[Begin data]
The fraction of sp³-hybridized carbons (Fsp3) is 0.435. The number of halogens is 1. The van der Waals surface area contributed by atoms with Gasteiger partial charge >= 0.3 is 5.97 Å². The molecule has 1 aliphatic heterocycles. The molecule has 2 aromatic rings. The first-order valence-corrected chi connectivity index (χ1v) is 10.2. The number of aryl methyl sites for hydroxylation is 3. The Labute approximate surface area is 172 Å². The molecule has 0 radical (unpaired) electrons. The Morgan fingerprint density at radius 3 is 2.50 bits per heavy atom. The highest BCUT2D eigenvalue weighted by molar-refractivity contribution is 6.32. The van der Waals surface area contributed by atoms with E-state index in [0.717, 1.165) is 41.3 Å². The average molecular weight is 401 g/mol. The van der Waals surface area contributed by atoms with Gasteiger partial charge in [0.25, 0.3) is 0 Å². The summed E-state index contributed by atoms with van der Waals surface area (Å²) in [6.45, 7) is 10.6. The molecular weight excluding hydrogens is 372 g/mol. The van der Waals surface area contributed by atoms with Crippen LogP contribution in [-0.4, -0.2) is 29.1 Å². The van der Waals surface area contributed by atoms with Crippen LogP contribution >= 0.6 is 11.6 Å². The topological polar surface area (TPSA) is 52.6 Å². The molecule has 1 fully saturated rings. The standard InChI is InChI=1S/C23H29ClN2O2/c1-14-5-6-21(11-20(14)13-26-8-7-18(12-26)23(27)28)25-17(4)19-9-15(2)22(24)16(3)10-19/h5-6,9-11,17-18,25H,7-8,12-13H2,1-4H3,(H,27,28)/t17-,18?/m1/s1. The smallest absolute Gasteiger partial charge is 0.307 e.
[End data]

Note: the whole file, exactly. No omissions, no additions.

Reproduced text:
The fraction of sp³-hybridized carbons (Fsp3) is 0.435. The number of halogens is 1. The van der Waals surface area contributed by atoms with Gasteiger partial charge >= 0.3 is 5.97 Å². The molecule has 1 aliphatic heterocycles. The molecule has 2 aromatic rings. The first-order valence-corrected chi connectivity index (χ1v) is 10.2. The number of aryl methyl sites for hydroxylation is 3. The Labute approximate surface area is 172 Å². The molecule has 0 radical (unpaired) electrons. The Morgan fingerprint density at radius 3 is 2.50 bits per heavy atom. The highest BCUT2D eigenvalue weighted by molar-refractivity contribution is 6.32. The van der Waals surface area contributed by atoms with E-state index in [0.717, 1.165) is 41.3 Å². The average molecular weight is 401 g/mol. The van der Waals surface area contributed by atoms with Gasteiger partial charge in [0.25, 0.3) is 0 Å². The summed E-state index contributed by atoms with van der Waals surface area (Å²) in [6.45, 7) is 10.6. The molecular weight excluding hydrogens is 372 g/mol. The van der Waals surface area contributed by atoms with Crippen LogP contribution in [-0.4, -0.2) is 29.1 Å². The van der Waals surface area contributed by atoms with Crippen LogP contribution >= 0.6 is 11.6 Å². The topological polar surface area (TPSA) is 52.6 Å². The molecule has 1 fully saturated rings. The standard InChI is InChI=1S/C23H29ClN2O2/c1-14-5-6-21(11-20(14)13-26-8-7-18(12-26)23(27)28)25-17(4)19-9-15(2)22(24)16(3)10-19/h5-6,9-11,17-18,25H,7-8,12-13H2,1-4H3,(H,27,28)/t17-,18?/m1/s1. The smallest absolute Gasteiger partial charge is 0.307 e.